Write Forwarding for Secondary AWS Regions with an Aurora Global Database - Amazon Aurora

Write Forwarding for Secondary AWS Regions with an Aurora Global Database

You can enable read/write capability for one or more of the secondary clusters in an Aurora global database. In this configuration, Aurora forwards SQL statements that perform write operations to the primary cluster. Then Aurora propagates the resulting changes to all the secondary AWS Regions. This way, you submit both read and write SQL statements while you are connected to the secondary cluster. By using this approach, you can reduce the number of endpoints to manage for an application that uses an Aurora global database.

This feature, called write forwarding, helps you to avoid implementing your own mechanism to send write operations from a secondary AWS Region to the primary AWS Region. Aurora handles the cross-Region networking setup. Aurora also transmits all necessary session and transactional context for each statement. The data is always changed first on the primary cluster and then replicated back to the secondary clusters. This way, the primary cluster is always the source of truth with the most up-to-date copy of all your data.

Write forwarding requires Aurora MySQL version 2.08.1 or later.

Enabling Write Forwarding

By default, write forwarding isn't enabled when you add a secondary cluster to an Aurora global database.

To enable write forwarding using the AWS Management Console, choose the Enable read replica write forwarding option when you perform the Add a Region action for a global database. For an existing secondary cluster, modify the cluster to use the Enable read replica write forwarding option. To turn off write forwarding, clear the Enable read replica write forwarding check box when adding the Region or modifying the secondary cluster.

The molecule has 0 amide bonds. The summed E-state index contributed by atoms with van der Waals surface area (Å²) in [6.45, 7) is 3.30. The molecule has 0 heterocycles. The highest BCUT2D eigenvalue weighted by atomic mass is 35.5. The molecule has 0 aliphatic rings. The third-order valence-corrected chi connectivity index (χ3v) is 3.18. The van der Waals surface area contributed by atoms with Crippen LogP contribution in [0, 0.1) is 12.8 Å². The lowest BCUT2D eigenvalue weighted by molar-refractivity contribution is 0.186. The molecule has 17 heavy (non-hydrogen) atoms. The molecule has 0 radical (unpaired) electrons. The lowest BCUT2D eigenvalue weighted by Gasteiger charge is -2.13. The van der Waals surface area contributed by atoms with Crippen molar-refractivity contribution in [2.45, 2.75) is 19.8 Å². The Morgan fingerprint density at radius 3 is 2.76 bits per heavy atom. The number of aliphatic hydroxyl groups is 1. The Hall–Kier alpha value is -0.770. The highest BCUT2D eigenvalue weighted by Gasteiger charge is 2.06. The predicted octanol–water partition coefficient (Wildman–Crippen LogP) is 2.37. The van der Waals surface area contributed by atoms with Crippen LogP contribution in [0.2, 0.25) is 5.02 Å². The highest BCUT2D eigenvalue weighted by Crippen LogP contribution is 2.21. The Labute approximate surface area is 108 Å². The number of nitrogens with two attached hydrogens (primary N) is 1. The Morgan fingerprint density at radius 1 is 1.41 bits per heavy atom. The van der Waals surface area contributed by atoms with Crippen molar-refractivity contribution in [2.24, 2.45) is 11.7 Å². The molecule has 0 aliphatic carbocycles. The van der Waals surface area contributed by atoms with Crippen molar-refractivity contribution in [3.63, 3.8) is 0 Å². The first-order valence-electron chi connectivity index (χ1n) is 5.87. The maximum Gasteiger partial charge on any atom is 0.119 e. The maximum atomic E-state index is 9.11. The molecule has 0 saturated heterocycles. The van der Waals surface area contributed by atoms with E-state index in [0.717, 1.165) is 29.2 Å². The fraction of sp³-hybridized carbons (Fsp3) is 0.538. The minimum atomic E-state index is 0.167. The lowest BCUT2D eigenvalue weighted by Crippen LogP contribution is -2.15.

To enable write forwarding using the AWS CLI, use the --enable-global-write-forwarding option. This option works when you create a new secondary cluster using the create-db-cluster command. It also works when you modify an existing secondary cluster using the modify-db-cluster command. It requires that the global database uses an Aurora version that supports write forwarding. You can turn write forwarding off by using the --no-enable-global-write-forwarding option with these same CLI commands.

To enable write forwarding using the Amazon RDS API, set the EnableGlobalWriteForwarding parameter to true. This parameter works when you create a new secondary cluster using the CreateDBCluster operation. It also works when you modify an existing secondary cluster using the ModifyDBCluster operation. It requires that the global database uses an Aurora version that supports write forwarding. You can turn write forwarding off by setting the EnableGlobalWriteForwarding parameter to false.

Note

For a database session to take advantage of write forwarding, make sure that you also specify a setting for the aurora_replica_read_consistency configuration parameter. Do this in every session that uses the write forwarding feature. For information about this parameter, see Isolation and Consistency for Write Forwarding.

The following CLI examples show how you can set up an Aurora global database with write forwarding enabled or disabled. The highlighted items represent the commands and options that are important to specify and keep consistent when setting up the infrastructure for an Aurora global database.

The following example creates an Aurora global database, a primary cluster, and a secondary cluster with write forwarding enabled. Substitute your own choices for the user name, password, and primary and secondary AWS Regions.